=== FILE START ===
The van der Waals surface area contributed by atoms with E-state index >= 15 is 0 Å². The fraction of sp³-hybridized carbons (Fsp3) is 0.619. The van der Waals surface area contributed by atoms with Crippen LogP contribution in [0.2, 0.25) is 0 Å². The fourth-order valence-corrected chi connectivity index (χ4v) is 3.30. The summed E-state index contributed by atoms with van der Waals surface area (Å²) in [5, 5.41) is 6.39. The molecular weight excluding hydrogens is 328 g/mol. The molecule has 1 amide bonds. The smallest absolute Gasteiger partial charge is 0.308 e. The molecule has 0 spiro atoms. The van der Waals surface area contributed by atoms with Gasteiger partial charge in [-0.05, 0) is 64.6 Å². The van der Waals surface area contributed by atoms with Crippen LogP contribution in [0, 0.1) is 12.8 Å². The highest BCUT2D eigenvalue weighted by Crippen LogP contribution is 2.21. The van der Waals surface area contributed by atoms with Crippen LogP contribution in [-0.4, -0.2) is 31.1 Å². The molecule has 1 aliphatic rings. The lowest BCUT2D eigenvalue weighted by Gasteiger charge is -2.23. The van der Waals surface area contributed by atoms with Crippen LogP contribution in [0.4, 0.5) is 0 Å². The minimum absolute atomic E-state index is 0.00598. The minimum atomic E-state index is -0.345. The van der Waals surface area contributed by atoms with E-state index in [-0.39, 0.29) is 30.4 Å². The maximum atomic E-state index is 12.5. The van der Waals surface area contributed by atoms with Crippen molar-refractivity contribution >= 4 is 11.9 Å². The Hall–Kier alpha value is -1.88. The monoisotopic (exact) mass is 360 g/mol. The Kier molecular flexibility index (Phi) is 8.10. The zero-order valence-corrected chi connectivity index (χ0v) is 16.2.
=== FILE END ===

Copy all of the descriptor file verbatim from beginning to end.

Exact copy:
The van der Waals surface area contributed by atoms with E-state index >= 15 is 0 Å². The fraction of sp³-hybridized carbons (Fsp3) is 0.619. The van der Waals surface area contributed by atoms with Crippen LogP contribution in [0.2, 0.25) is 0 Å². The fourth-order valence-corrected chi connectivity index (χ4v) is 3.30. The summed E-state index contributed by atoms with van der Waals surface area (Å²) in [5, 5.41) is 6.39. The molecular weight excluding hydrogens is 328 g/mol. The molecule has 1 amide bonds. The smallest absolute Gasteiger partial charge is 0.308 e. The molecule has 0 spiro atoms. The van der Waals surface area contributed by atoms with Gasteiger partial charge in [-0.05, 0) is 64.6 Å². The van der Waals surface area contributed by atoms with Crippen LogP contribution in [0, 0.1) is 12.8 Å². The highest BCUT2D eigenvalue weighted by Crippen LogP contribution is 2.21. The van der Waals surface area contributed by atoms with Crippen LogP contribution in [-0.4, -0.2) is 31.1 Å². The molecule has 1 aliphatic rings. The lowest BCUT2D eigenvalue weighted by Gasteiger charge is -2.23. The van der Waals surface area contributed by atoms with Crippen LogP contribution in [0.4, 0.5) is 0 Å². The minimum absolute atomic E-state index is 0.00598. The minimum atomic E-state index is -0.345. The van der Waals surface area contributed by atoms with E-state index in [-0.39, 0.29) is 30.4 Å². The maximum atomic E-state index is 12.5. The van der Waals surface area contributed by atoms with Crippen molar-refractivity contribution >= 4 is 11.9 Å². The Hall–Kier alpha value is -1.88. The monoisotopic (exact) mass is 360 g/mol. The Kier molecular flexibility index (Phi) is 8.10. The zero-order valence-corrected chi connectivity index (χ0v) is 16.2.